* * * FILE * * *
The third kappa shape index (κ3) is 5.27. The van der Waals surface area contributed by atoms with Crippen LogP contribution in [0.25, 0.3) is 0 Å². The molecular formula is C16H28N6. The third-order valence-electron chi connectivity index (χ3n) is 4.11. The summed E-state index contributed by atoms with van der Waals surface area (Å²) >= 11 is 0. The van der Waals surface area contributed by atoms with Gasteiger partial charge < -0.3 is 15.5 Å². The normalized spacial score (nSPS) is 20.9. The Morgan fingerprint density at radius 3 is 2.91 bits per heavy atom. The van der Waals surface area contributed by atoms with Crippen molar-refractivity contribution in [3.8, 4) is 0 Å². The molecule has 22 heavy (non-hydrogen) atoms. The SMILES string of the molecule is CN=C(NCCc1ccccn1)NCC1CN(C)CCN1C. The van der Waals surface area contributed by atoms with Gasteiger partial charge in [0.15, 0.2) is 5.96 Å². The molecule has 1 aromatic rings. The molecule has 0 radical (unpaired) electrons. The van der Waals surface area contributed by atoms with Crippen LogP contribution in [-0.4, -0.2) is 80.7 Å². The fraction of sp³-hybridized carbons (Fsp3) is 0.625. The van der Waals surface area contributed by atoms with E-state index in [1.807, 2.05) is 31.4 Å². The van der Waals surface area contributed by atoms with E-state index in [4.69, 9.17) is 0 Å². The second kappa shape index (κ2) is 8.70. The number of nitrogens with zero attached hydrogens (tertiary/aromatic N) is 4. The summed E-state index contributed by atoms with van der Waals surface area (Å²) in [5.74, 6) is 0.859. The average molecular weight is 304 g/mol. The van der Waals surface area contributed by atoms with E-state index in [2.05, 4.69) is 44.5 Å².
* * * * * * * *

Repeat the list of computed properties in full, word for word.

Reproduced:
The third kappa shape index (κ3) is 5.27. The van der Waals surface area contributed by atoms with Crippen LogP contribution in [0.25, 0.3) is 0 Å². The molecular formula is C16H28N6. The third-order valence-electron chi connectivity index (χ3n) is 4.11. The summed E-state index contributed by atoms with van der Waals surface area (Å²) >= 11 is 0. The van der Waals surface area contributed by atoms with Gasteiger partial charge < -0.3 is 15.5 Å². The normalized spacial score (nSPS) is 20.9. The Morgan fingerprint density at radius 3 is 2.91 bits per heavy atom. The van der Waals surface area contributed by atoms with Crippen molar-refractivity contribution in [3.8, 4) is 0 Å². The molecule has 22 heavy (non-hydrogen) atoms. The SMILES string of the molecule is CN=C(NCCc1ccccn1)NCC1CN(C)CCN1C. The van der Waals surface area contributed by atoms with Gasteiger partial charge in [0.15, 0.2) is 5.96 Å². The molecule has 1 aromatic rings. The molecule has 0 radical (unpaired) electrons. The van der Waals surface area contributed by atoms with Crippen LogP contribution in [-0.4, -0.2) is 80.7 Å². The fraction of sp³-hybridized carbons (Fsp3) is 0.625. The van der Waals surface area contributed by atoms with E-state index in [1.807, 2.05) is 31.4 Å². The van der Waals surface area contributed by atoms with E-state index in [4.69, 9.17) is 0 Å². The second kappa shape index (κ2) is 8.70. The number of nitrogens with zero attached hydrogens (tertiary/aromatic N) is 4. The summed E-state index contributed by atoms with van der Waals surface area (Å²) in [5.74, 6) is 0.859. The average molecular weight is 304 g/mol. The van der Waals surface area contributed by atoms with E-state index in [2.05, 4.69) is 44.5 Å².